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She can also appear to the devotee in human form, however. When She does so, She is enshrined in supernal beauty. All the images of gods in India are symbolic.
We must look beyond their shapes to the hidden meanings they represent. Your email address will not be published. Done through total ignorance or B.
An Illuminati ritual. David Ram on August 17, at pm. Her energy is omnipresent; hence Her streaming hair, representing energy.
Kali The Divine Mother is, of course, without form, though we may say also that Her body is the entire universe, with its infinity of suns and moons.
Submit a Comment Cancel reply Your email address will not be published. Search for:. About the Gnostic Warrior. Part II. Pin It on Pinterest.
May 01, Joshua Carney rated it really liked it. I read Crossan because he's courageous. I consider myself confessional and sometimes find his stripe of liberalisms to be too much.
Still this is what makes him interesting. He takes his historical and archeological research and constructs narratives to make sense of the text and his theology.
Nov 12, Andrew Ward rated it it was amazing. John Dominic Crossan is one of my favorite religious scholars and writers.
I enjoy his many YouTube videos that support my understanding of his concepts and concerns. This book includes many of his previous assumptions, beliefs and conclusions so I have heard many of these in his other books.
But, they have not lost their poignancy or impact to me and hopefully the rest of the world. This work shares what I believe was and is at the heart of the Torah and Jesus's radical teachings on Justice and John Dominic Crossan is one of my favorite religious scholars and writers.
This work shares what I believe was and is at the heart of the Torah and Jesus's radical teachings on Justice and our part of bringing God's Kingdom to be realized here and now.
Jul 17, Heather rated it liked it. This gave an interesting perspective on the brutal underpinnings of what we think of as civilization, and the extent to which Christian theology was a readical reversal of Roman deification of the ruling powers.
While I did not agree with Crossan's critique in every respect, it was thought-provoking and many of the historical notes--like the mutilation of the portraits of female teachers pictured beside Paul in an ancient mural--were fascinating.
It's just a little scary how easy it was to equate what he was saying with what is happening today in the US.
It is so easy to see the "I've got mine, you get yours" attitude in the current administration and the justice through violence metaphor.
So different from the previous administration's justice through peace. This book deserves a re-read in the future. There is much meat to be chewed over.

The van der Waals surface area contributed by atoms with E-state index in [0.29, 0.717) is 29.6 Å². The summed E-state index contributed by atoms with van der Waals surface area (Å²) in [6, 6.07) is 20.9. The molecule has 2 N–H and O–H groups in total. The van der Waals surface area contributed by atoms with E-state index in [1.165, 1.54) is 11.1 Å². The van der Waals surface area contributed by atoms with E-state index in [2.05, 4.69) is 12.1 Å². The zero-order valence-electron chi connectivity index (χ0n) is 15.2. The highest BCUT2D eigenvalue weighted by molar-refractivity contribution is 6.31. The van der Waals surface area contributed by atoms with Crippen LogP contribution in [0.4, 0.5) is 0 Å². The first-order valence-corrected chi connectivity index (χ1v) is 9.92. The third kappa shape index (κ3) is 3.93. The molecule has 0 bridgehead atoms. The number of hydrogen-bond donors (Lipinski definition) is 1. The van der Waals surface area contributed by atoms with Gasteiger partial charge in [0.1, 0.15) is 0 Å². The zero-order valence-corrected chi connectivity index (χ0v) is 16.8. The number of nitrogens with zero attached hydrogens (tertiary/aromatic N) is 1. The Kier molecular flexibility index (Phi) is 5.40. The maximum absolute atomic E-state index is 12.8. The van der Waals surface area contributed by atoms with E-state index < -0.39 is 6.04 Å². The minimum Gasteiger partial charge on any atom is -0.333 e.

Jan 25, Frank Ogden rated it liked it. A lengthy treatise on the life of Jesus within the Roman Empire.
Aug 31, Andy Barnett added it. I found this a guide to understanding both Christianity and how it interacts with empires. Mar 03, Erica rated it liked it Shelves: theology , bookgroup-blackburn.
I enjoyed this much more than I thought I would. Good, solid thinking with multiple implications for life as we know it today.
Crossan also has quite a way with words -- every now and a gain a wonderful turn of phrase, which I of course appreciate. This is my first foray into Crossan territory and the trip has been worth the effort.
Crossan has an oddly conversational style of writing that takes some getting used to, but when I imagined him reading the words aloud, or simply speaking the words aloud, for some reason I found that I could follow his digressions, asides, and parenthetical comments more easily.
Go figure. These images and ideas come from history, from culture, from the Christian Bible, and from Christian theologies. Crossan clearly names which ones he accepts, and encourages us to accept as well, and his arguments are convincing.
Crossan takes a decidedly progressive tack in dealing with the subject of God and Empire, and it is a tack that I find helpful.
His work is not for everyone, I am sure, but I think that anyone who reads this book with an open mind and heart will find it consistently thoughtful and rewarding.
Aug 26, Lee Harmon rated it really liked it. Its Jesus vs. Who will win? If youve read much about the first century, youre already well aware of the conflict between Christian and Roman claims.
Both sides laid claim to the Son of God. Both claimed the inauguration of a new, wonderful age. Caesar Augustus, in particular, was hailed as the savior of the world, the bringer of peace and prosperity.
The Christians claimed a coming kingdom, or a hidden kingdom; the Romans proved their kingdom by force and heavy presence. The Christian kingdom was not of this world; the Roman kingdom invaded every part of life.